The Slave River is without a doubt the best playboating river in western Canada. Perhaps even all of Canada. The catch is that it is a long drive from parts of Alberta and BC, but if you live in Edmonton it is very doable for a long weekend. The river is located on the Alberta/Northwest Territories border near a nice northern town named Fort Smith. Most of the paddling actually takes place in Alberta. The whitewater on the Slave River is created by 4 major ledge systems creating four distinct paddling areas named Cassette Rapids, Pelican Falls, Mountain Portage, and Rapids of the Drowned. The beauty of the Slave River is that you can create class I to class V experiences based on where your paddling skills are at. The large number of islands, and channels allow the Slave River to offer everthing you could ever want to paddle from technical creeking style drops to big water playboating to easy beginner wave trains. The Slave has it all. If you have never paddled it before and are not a professional paddler try to get someone to show you around. It is a very powerful river.
Rapids of the Drowned is the least popular area on the Slave River. The features tend to be a bit smaller and the access is a little tricky with some long ferries required. The river left side has a few dangerous ledges that look very retentive. The saving grace of the Rapids of the Drowned is the creek style drops on the river right side. There are a number of small channels that create some really fun and interesting features. On your way to the takeout if you keep your eyes open there can be a large party wave that many boats can fit on.
Mountain Portage rapids are probably the most popular spot on the Slave River. They are close to town, you can park and play, the takeout and the put in are one and the same due to a peninsula the river wraps around. On Mountain Portage there are a few major channels and routes that people tend to take. On river left there is a class IV/V route that starts with the English Channel and finishes with the monster sized hole called the 'edge'. On river right there is Molly's Nipple a famous feature which can easily be portaged leading to a few other things like Avalanche, Land of the Giants, etc. Local knowledge is key around here.
Pelican Falls is a huge, enormous, chute/falls with hydraulics that seem impossible. There are waves the size of a family home on there. If you are thinking of running this you don't need a guide book.
Cassette Rapids is the other very popular paddling area. It is a longer day on Cassette but it tends to have some of the bigger play waves depending on the water levels. Some of the highlights of this area are things like TSN wave, Rockem Sockem and the elusive Rollercoaster play wave. Again Cassette should be approached with a local as there are many channels some of them still unrun due to their danger. The 45 minute ferry to the takeout is also quite tricky as you need to where on shore to aim for.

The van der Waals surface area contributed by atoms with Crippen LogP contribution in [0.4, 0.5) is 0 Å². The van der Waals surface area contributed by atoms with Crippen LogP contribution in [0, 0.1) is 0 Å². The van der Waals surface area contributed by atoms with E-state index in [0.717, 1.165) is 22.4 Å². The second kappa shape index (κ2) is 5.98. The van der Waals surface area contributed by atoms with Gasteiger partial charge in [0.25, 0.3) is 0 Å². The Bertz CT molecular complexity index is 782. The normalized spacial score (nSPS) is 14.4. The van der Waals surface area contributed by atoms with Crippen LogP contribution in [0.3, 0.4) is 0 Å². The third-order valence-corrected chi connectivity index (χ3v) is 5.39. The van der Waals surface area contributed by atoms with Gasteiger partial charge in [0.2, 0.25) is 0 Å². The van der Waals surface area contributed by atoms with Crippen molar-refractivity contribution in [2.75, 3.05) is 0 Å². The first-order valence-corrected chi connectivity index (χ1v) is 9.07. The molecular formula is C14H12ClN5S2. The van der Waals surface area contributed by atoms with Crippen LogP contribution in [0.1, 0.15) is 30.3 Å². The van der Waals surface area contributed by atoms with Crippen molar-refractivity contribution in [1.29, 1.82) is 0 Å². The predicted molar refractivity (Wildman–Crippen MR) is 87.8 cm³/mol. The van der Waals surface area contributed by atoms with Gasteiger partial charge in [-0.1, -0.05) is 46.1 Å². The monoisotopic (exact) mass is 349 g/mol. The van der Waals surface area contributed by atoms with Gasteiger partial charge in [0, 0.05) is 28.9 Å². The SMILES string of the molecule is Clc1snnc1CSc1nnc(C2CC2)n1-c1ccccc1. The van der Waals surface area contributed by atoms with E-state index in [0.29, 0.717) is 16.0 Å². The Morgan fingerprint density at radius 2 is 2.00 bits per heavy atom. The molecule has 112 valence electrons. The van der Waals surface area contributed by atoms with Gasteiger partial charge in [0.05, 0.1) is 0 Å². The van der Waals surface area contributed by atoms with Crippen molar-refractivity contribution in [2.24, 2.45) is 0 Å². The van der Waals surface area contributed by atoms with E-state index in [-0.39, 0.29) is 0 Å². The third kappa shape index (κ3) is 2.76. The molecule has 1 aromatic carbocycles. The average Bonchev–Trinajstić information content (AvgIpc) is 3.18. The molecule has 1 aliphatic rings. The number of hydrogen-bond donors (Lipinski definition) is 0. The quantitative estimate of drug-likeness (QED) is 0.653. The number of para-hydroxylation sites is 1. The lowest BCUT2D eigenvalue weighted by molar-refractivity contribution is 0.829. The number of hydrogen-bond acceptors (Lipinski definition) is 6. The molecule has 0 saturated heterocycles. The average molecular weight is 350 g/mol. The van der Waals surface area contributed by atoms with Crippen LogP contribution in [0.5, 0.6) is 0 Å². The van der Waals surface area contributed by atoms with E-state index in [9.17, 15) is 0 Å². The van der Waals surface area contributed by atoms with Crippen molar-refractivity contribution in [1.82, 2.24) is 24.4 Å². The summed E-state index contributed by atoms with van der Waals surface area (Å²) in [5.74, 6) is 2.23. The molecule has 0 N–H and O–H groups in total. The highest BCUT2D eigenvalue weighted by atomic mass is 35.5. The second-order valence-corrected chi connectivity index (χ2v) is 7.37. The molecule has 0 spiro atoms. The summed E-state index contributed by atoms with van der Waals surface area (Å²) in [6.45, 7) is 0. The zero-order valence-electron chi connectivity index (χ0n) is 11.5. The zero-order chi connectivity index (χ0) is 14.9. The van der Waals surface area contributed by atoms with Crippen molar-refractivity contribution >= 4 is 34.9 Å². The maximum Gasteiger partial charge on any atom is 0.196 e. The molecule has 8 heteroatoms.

If this space is blank there have been no alerts posted for this specific river.
The symbols can be clicked on and provide some simple explanations of why they are there. You can also use the symbols to get directions from Google Maps to the put in/takeout. A handy thing!
You will need to do some zooming for this one!
The Takeouts are at various locations between the town itself and places along HWY5.
For Rapids of the Drowned you take out in town at the river access point near the north end of town.
For Mountain Portage you put in and takeout at the same location about 7km out of town off of HWY5. Keep your eye open for a sign. You will drive down a sandy road and reach a Y intersection. Park here for the access to the Playground a popular play wave or stay right to do a full run of Mountain Portage rapids.
For Pelican Falls you Takeout at Mountain Portage. If people are running Pelican Falls they will usually run Mountain Portage rapids afterwards and takeout near the playground.
Cassette Rapids is the trickiest takeout to find since it is down an unmarked road. From Paddle St it is approximately 18km down HWY5. Look for a 'road' going into the bush on your left and follow it to the end. There is a small parking area and a lot of bugs.
For Rapids of the Drowned you put in near the water pumping station for town. This is off of Pickerel St. A local can show you where.
The put in for Mountain Portage is the same as the takeout, roughly 7km out of town along HWY5 look for a sign and follow the sandy road to the Y intersection and park.
The put in for Pelican Falls is typically at Mountain Portage and people then paddle up to Pelican Falls from below using the massive eddies.
The put in for Cassette Rapids is in Fort Fitz at the end of HWY5. About a 20 minute drive from Fort Smith.
Big water playboating
The length and time on the Slave can vary from as little as a 1 hour playboating session at the playground to an all day adventure up in Cassette Rapids.
The Slave River is fed by most of Northern Alberta and Saskatchewan and so flows for a long season. The water level can fluctuate tremendously based on rain and snowmelt. It typically ranges between 3000cms and 5000cms. Above 4500cms would be considered highwater. The nice thing about the Slave River is that at different water levels different play waves are created.